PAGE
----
Confessed Norwegian killer Anders Breivik defended his sanity on Monday after a forensic panel questioned a psychiatric report that declared him sane in the eyes of the law. Breivik has said being labeled insane would be a fate worse than death.
REUTERS - Anders Behring Breivik, the Norwegian on trial for the mass murder of 77 people last July, has puzzled mental health experts trying to decide one of the central questions in the case: whether he is sane or in touch with reality.
Breivik, who pleaded not guilty but admitted the killings, has said being labeled insane would be a fate worse than death, though his lawyer initially did just that.
So confusing is his case that two teams of court appointed psychiatrists reached vastly different conclusions about his mental state: one team found him psychotic while another said he was mentally capable.
“You expect with psychiatric disorders to see a level of distress and incoherence,” said Roderick Orner, a Norwegian psychologist who specialises in traumatic stress and a visiting professor at the University of Lincoln.
“We don’t see that in Breivik. He falls into this extraordinary category of people - he’s not insane, he’s not psychiatrically ill, he’s a man with a very personal mission.”
With unnerving calm and a burning gaze, Breivik related at his trial in Oslo how he systematically planned, prepared and then carried out the killings.
Confessed Norway gunman faces trial
- Brothers and sisters-in-arms
- Facebook v. Norway: Child pornography or iconic war photo?
- Norway will 'move mountains' for Nordic neighbour Finland
- Norway plans to boost defences against ‘unpredictable’ Russia
- Norway's sovereign wealth fund to sue Volkswagen
- Helicopter crash off Norwegian coast kills oil workers
- Breivik wins case against Norway over ‘inhuman’ prison treatment
- Norwergian mass killer Breivik sues state for ‘inhuman’ prison conditions
- Norwegian group offers lessons to migrants on how to treat women
- Afghanistan’s far-flung ‘first daughter’, artist Mariam Ghani
- 'The dress' is back but why don’t we see black and blue ?
- Norway: Utoya massacre survivors still seeking answers
- Norwegian neo-Nazi goes on race hate trial in France
- Syrian rebels call Peace Prize 'premature'
- Chemical weapons watchdog wins Nobel Peace Prize
- Norway’s centre-right wins majority in parliament
- Norwegian dies in Congo prison
- Norway PM's taxi ‘passengers’ were paid for video
- Norway's PM moonlights as taxi driver in re-election bid
He said he was a nice person who only picked victims with a “leftist” look, sparing one who appeared “right-wing” and several others who were too young.
At one point Breivik said he called police to surrender, only to find himself forced to leave a message.
“He is in no way deluded about what he has done,” said Orner, who was in Oslo on the day of the attacks, when Breivik detonated a car bomb in central Oslo before running amok on a small island, hunting down and shooting dead 69 people.
What makes Breivik’s case particularly interesting to psychologists is that in other mass killings, the executor typically commits suicide or is killed by police.
“They’ve got here somebody who’s done all that and he’s still here to be interviewed and held to account in court,” said Ged Bailes, a UK-based consultant forensic clinical psychologist.
If found guilty and sane, Breivik faces a maximum 21-year sentence but could be held indefinitely if he is considered a continuing danger. If declared insane he would go to a psychiatric institution indefinitely with periodic reviews.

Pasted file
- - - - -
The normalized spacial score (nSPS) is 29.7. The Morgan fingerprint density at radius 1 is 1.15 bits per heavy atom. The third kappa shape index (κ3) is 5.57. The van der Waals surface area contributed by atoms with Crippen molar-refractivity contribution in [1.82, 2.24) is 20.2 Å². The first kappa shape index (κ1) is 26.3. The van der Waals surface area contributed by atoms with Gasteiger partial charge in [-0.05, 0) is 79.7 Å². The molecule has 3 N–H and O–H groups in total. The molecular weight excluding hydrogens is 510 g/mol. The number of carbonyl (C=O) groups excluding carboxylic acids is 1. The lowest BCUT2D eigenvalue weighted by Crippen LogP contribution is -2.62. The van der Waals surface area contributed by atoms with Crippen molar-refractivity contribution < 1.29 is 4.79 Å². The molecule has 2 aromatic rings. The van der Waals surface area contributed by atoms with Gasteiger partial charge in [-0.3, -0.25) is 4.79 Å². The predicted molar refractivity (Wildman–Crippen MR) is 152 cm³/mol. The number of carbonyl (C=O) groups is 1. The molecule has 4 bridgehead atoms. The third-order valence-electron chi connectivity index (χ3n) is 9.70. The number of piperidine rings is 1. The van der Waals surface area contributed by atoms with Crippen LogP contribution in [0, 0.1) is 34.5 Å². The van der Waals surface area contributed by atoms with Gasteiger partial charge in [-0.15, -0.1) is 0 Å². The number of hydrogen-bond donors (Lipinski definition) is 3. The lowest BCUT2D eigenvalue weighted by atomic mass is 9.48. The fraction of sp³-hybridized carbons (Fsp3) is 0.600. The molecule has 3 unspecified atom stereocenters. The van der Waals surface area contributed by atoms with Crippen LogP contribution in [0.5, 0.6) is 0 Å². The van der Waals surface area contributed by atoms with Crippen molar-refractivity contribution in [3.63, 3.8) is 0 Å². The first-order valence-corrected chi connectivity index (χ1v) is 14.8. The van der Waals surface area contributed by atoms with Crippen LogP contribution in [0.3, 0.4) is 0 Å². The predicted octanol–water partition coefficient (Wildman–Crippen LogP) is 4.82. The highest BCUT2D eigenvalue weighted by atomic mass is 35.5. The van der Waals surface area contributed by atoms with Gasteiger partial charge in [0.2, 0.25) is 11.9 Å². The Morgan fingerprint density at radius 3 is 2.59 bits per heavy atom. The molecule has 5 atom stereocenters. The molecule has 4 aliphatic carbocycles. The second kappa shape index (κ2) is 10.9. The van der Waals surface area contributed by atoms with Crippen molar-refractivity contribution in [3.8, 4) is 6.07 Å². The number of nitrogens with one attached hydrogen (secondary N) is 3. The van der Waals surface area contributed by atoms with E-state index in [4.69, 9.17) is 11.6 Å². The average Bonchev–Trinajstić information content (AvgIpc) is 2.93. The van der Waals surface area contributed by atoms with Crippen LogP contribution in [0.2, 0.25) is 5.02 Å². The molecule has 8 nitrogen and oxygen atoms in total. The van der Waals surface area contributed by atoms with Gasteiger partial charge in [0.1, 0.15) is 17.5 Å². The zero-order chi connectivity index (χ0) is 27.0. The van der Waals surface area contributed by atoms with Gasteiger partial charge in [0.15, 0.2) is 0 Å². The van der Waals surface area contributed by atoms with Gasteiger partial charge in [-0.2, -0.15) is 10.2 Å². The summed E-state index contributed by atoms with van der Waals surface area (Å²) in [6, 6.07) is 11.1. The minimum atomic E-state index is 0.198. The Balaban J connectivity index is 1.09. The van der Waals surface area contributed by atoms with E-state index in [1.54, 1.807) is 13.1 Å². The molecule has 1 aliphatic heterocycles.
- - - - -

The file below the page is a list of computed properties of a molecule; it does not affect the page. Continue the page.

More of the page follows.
World of computers
Breivik, who spent years playing World of Warcraft and Modern Warfare computer games, said he had to force himself to “dehumanize” those whom he felt were his “valid targets”.
“I have not detected any clear signs of psychosis but the issue is whether he has delusions and delusions are difficult to track,” said Paal Groendahl, a forensic psychologist in Oslo.
“It depends on how your personality is before you go into this world of computer games, some vulnerable person will have difficulty separating reality from fantasy.”
Some psychologists say his behaviour and statements fit the definition of a sane person with a personality disorder.
People with anti-social or dissocial disorders include callous unconcern for the feelings of others, a low tolerance for frustration, incapacity to experience guilt, and a tendency to blame others, traits displayed by Breivik.
“You only need to look at that and you can see Breivik has a dissocial or antisocial personality disorder,” said Michael Reddy, an associate fellow with the British Psychological Society who specialises in pathological behaviours within organisations.
“He doesn’t have a general inability to understand the world. He understands it very well. He even understands that his particular closed-in world view is in conflict with conventional reality.”
Breivik’s view is that the forces of immigration were a great danger to the Norwegian people.
“He’s clever, effective. He’s sane in that he knows what he has to do, but he is heartless in what he has done,” said James Thompson, a senior honorary lecturer in psychology at University College London.
Breivik, a former business fraudster who lived with his mother, argued that Muslim immigrants were overrunning Norway. He surrendered as commander of the Knights Templar resistance, a group prosecutors say does not exist.
The distinction between mad or bad individuals is not necessarily clear-cut, specialists say.
“It’s a hell of a complex case,” Bailes said. “Mad people can do bad things and bad people can become mad. There are lots of areas of overlap."
Date created : 2012-04-24